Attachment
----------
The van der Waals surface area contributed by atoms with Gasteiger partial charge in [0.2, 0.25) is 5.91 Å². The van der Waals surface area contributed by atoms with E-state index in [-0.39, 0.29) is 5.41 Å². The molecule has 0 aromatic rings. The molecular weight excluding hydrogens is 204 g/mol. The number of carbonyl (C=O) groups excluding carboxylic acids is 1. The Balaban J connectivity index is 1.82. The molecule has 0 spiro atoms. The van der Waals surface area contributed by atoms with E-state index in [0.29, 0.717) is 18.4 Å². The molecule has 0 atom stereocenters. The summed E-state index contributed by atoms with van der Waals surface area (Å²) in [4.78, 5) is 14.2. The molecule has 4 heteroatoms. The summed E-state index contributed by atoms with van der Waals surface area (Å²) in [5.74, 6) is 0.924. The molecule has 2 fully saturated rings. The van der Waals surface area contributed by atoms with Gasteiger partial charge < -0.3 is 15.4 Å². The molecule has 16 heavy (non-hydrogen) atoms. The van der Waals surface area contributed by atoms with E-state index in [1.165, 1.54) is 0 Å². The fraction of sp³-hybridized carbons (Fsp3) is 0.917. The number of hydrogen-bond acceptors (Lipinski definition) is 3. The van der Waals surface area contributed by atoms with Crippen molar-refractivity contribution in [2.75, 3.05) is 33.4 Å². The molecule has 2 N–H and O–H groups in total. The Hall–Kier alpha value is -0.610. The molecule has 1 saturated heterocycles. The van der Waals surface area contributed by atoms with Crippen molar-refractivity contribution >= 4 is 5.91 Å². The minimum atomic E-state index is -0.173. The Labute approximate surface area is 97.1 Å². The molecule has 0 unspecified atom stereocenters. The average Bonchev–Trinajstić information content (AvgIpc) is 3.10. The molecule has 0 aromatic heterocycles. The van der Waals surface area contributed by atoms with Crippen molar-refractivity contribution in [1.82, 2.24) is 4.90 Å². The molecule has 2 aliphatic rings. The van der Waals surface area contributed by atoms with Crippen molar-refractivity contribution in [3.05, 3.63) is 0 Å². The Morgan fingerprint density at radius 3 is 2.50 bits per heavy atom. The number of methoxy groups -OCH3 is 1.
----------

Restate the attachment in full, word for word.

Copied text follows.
The van der Waals surface area contributed by atoms with Gasteiger partial charge in [0.2, 0.25) is 5.91 Å². The van der Waals surface area contributed by atoms with E-state index in [-0.39, 0.29) is 5.41 Å². The molecule has 0 aromatic rings. The molecular weight excluding hydrogens is 204 g/mol. The number of carbonyl (C=O) groups excluding carboxylic acids is 1. The Balaban J connectivity index is 1.82. The molecule has 0 spiro atoms. The van der Waals surface area contributed by atoms with E-state index in [0.29, 0.717) is 18.4 Å². The molecule has 0 atom stereocenters. The summed E-state index contributed by atoms with van der Waals surface area (Å²) in [4.78, 5) is 14.2. The molecule has 4 heteroatoms. The summed E-state index contributed by atoms with van der Waals surface area (Å²) in [5.74, 6) is 0.924. The molecule has 2 fully saturated rings. The van der Waals surface area contributed by atoms with Gasteiger partial charge < -0.3 is 15.4 Å². The molecule has 16 heavy (non-hydrogen) atoms. The van der Waals surface area contributed by atoms with E-state index in [1.165, 1.54) is 0 Å². The fraction of sp³-hybridized carbons (Fsp3) is 0.917. The number of hydrogen-bond acceptors (Lipinski definition) is 3. The van der Waals surface area contributed by atoms with Crippen molar-refractivity contribution in [2.75, 3.05) is 33.4 Å². The molecule has 2 N–H and O–H groups in total. The Hall–Kier alpha value is -0.610. The molecule has 1 saturated heterocycles. The van der Waals surface area contributed by atoms with Crippen molar-refractivity contribution >= 4 is 5.91 Å². The minimum atomic E-state index is -0.173. The Labute approximate surface area is 97.1 Å². The molecule has 0 unspecified atom stereocenters. The average Bonchev–Trinajstić information content (AvgIpc) is 3.10. The molecule has 0 aromatic heterocycles. The van der Waals surface area contributed by atoms with Crippen molar-refractivity contribution in [1.82, 2.24) is 4.90 Å². The molecule has 2 aliphatic rings. The van der Waals surface area contributed by atoms with Crippen molar-refractivity contribution in [3.05, 3.63) is 0 Å². The Morgan fingerprint density at radius 3 is 2.50 bits per heavy atom. The number of methoxy groups -OCH3 is 1.